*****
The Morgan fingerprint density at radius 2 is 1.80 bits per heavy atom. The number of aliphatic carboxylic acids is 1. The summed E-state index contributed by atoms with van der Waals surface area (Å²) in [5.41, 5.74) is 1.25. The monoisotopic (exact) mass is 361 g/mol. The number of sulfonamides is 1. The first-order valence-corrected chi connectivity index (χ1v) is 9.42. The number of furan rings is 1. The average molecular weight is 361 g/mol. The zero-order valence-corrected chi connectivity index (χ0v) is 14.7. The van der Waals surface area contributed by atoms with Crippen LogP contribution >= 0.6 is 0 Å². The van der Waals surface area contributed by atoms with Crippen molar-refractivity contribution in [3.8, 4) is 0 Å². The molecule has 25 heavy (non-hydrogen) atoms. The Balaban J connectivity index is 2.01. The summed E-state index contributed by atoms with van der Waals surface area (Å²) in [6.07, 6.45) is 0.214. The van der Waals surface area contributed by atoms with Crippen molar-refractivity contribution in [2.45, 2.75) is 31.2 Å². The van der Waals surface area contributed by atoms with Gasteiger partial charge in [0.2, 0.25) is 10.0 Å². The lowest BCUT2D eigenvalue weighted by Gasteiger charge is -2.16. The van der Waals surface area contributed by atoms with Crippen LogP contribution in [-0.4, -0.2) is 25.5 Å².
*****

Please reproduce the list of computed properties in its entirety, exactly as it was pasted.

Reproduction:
The Morgan fingerprint density at radius 2 is 1.80 bits per heavy atom. The number of aliphatic carboxylic acids is 1. The summed E-state index contributed by atoms with van der Waals surface area (Å²) in [5.41, 5.74) is 1.25. The monoisotopic (exact) mass is 361 g/mol. The number of sulfonamides is 1. The first-order valence-corrected chi connectivity index (χ1v) is 9.42. The number of furan rings is 1. The average molecular weight is 361 g/mol. The zero-order valence-corrected chi connectivity index (χ0v) is 14.7. The van der Waals surface area contributed by atoms with Crippen LogP contribution >= 0.6 is 0 Å². The van der Waals surface area contributed by atoms with Crippen molar-refractivity contribution in [3.8, 4) is 0 Å². The molecule has 25 heavy (non-hydrogen) atoms. The Balaban J connectivity index is 2.01. The summed E-state index contributed by atoms with van der Waals surface area (Å²) in [6.07, 6.45) is 0.214. The van der Waals surface area contributed by atoms with Crippen molar-refractivity contribution in [2.45, 2.75) is 31.2 Å². The van der Waals surface area contributed by atoms with Gasteiger partial charge in [0.2, 0.25) is 10.0 Å². The lowest BCUT2D eigenvalue weighted by Gasteiger charge is -2.16. The van der Waals surface area contributed by atoms with Crippen LogP contribution in [-0.4, -0.2) is 25.5 Å².